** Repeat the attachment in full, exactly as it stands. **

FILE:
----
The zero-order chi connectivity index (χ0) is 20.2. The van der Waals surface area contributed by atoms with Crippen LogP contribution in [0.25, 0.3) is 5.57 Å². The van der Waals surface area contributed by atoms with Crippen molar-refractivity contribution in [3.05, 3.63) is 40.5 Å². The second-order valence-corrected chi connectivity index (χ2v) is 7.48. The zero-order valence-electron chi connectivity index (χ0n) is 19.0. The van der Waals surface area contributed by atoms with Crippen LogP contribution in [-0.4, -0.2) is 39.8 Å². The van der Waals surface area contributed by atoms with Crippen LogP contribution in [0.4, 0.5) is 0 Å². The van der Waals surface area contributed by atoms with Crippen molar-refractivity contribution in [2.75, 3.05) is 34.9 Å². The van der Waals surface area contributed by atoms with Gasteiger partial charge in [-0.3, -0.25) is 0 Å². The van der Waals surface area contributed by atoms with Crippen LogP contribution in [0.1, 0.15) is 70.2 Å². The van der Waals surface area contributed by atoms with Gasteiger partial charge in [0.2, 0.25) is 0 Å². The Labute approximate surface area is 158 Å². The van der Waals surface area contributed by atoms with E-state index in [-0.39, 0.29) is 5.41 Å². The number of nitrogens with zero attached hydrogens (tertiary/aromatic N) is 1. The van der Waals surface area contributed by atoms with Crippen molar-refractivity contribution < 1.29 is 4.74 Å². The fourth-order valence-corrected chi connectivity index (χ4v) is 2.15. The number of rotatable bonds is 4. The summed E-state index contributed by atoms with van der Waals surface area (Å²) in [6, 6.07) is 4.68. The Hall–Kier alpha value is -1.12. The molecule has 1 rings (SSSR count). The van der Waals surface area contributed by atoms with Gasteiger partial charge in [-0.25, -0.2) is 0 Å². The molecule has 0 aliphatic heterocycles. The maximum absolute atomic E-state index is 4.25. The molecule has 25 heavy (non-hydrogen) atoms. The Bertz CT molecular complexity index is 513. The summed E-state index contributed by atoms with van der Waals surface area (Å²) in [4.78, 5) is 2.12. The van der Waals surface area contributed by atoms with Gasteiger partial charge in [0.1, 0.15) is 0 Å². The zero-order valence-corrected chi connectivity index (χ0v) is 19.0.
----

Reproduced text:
The zero-order chi connectivity index (χ0) is 20.2. The van der Waals surface area contributed by atoms with Crippen LogP contribution in [0.25, 0.3) is 5.57 Å². The van der Waals surface area contributed by atoms with Crippen molar-refractivity contribution in [3.05, 3.63) is 40.5 Å². The second-order valence-corrected chi connectivity index (χ2v) is 7.48. The zero-order valence-electron chi connectivity index (χ0n) is 19.0. The van der Waals surface area contributed by atoms with Crippen LogP contribution in [-0.4, -0.2) is 39.8 Å². The van der Waals surface area contributed by atoms with Crippen LogP contribution in [0.4, 0.5) is 0 Å². The van der Waals surface area contributed by atoms with Crippen molar-refractivity contribution in [2.75, 3.05) is 34.9 Å². The van der Waals surface area contributed by atoms with Gasteiger partial charge in [-0.3, -0.25) is 0 Å². The van der Waals surface area contributed by atoms with Crippen LogP contribution in [0.1, 0.15) is 70.2 Å². The van der Waals surface area contributed by atoms with Gasteiger partial charge in [0.2, 0.25) is 0 Å². The Labute approximate surface area is 158 Å². The van der Waals surface area contributed by atoms with E-state index in [-0.39, 0.29) is 5.41 Å². The number of nitrogens with zero attached hydrogens (tertiary/aromatic N) is 1. The van der Waals surface area contributed by atoms with Crippen molar-refractivity contribution < 1.29 is 4.74 Å². The fourth-order valence-corrected chi connectivity index (χ4v) is 2.15. The number of rotatable bonds is 4. The summed E-state index contributed by atoms with van der Waals surface area (Å²) in [6, 6.07) is 4.68. The Hall–Kier alpha value is -1.12. The molecule has 1 rings (SSSR count). The van der Waals surface area contributed by atoms with Gasteiger partial charge in [-0.25, -0.2) is 0 Å². The molecule has 0 aliphatic heterocycles. The maximum absolute atomic E-state index is 4.25. The molecule has 25 heavy (non-hydrogen) atoms. The Bertz CT molecular complexity index is 513. The summed E-state index contributed by atoms with van der Waals surface area (Å²) in [4.78, 5) is 2.12. The van der Waals surface area contributed by atoms with Gasteiger partial charge in [0.1, 0.15) is 0 Å². The zero-order valence-corrected chi connectivity index (χ0v) is 19.0.